A Sunny Afternoon at South Coast Botanic Garden

Thanks to our rainy winter I’ve been able to enjoy the famed dessert wildflowers of Anza Borrego and Joshua Tree. But what about the flowers that aren’t so wild? Sometimes I forget that we have a wealth of botanical gardens in Southern California and they equally benefit from the rain. Eager to visit a blooming garden I decided to head to South Coast Botanic Garden on a recent sunny afternoon.

South Coast Botanic Garden located in the heart of the Palos Verdes Peninsula has a unique history. For over 50 years the site was used to mine diatomaceous earth from the ocean floor and when the industry declined in 1956 the area became a county landfill. Five years later Frances Young and a group of concerned citizens convinced the county to replace the site with a botanical garden. Now, over 50 years later its thriving with over 200,000 plants and no evidence of its former use.

I visited on a recent weekday afternoon and was one of only a handful of visitors allowing me to really immerse myself in nature. There are a variety of gardens on the site with most of the manicured ones near the entrance. I started in the fuchsia garden and was happy to see several plants blooming.

Fuchsia really is one of my favorite flowers – it’s so vibrant!

The remaining flower gardens were filled with bright blooms and were a joy to wander through.

I especially loved the children’s garden filled with the cutest figures from nursery rhymes.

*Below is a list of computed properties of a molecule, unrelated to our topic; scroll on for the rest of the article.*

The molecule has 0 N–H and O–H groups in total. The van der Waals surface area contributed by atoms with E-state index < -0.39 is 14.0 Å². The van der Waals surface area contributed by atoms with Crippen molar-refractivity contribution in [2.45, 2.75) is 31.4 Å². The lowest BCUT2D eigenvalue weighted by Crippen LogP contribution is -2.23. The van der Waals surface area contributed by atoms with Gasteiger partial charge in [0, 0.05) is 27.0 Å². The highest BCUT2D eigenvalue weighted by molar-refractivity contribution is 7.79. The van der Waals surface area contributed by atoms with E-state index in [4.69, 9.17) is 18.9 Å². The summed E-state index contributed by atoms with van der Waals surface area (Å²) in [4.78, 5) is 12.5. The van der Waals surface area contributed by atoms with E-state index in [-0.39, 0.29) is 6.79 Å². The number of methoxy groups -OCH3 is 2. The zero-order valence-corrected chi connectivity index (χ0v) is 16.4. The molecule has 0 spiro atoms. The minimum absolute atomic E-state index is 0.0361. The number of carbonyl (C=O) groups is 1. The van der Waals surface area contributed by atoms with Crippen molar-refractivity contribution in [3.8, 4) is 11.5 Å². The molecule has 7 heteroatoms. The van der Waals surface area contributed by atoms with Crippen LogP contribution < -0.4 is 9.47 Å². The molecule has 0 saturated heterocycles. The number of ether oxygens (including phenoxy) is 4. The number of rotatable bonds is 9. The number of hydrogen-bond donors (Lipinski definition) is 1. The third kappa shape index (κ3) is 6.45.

Soon the colorful flowers gave way to desert blooms and I was impressed by the variety on display.

After making my way through the Desert Garden I continued to explore and found myself in a much wilder area of the park. The orderly gardens give way to groves of trees and wandering nature trails and I decided to just start exploring.

In hindsight this may not have been my best decision. The botanic garden may not show any evidence of it’s former life but it very much shows signs of its age. Once you leave the front of the park the signage becomes sparse and what does exist is broken down and inaccurate. I followed one sign directing me to a lake only to find it long since dried up. Before I knew it I was hopelessly lost and found myself trekking through overrun trails trying to find my way back. I decided I was walking in circles and resorted to the map app on my phone. Thanks to the “parked car’ feature I was able to use it to navigate my way back to the front. It was around 90 degrees and I was sweating up a storm but I was no worse for the wear. Plus, I had a pretty good workout!

While the lack of clear signage in the back area was a bit frustrating I did see evidence of recent upgrades. Park admission is $9 and, hopefully, that will help with further improvements. Overall it’s a lovely area filled with beautiful blooms. To think it once was a landfill is astonishing and makes South Coast Botanic Garden a fine example of the old adage “from trash to treasure.’

 

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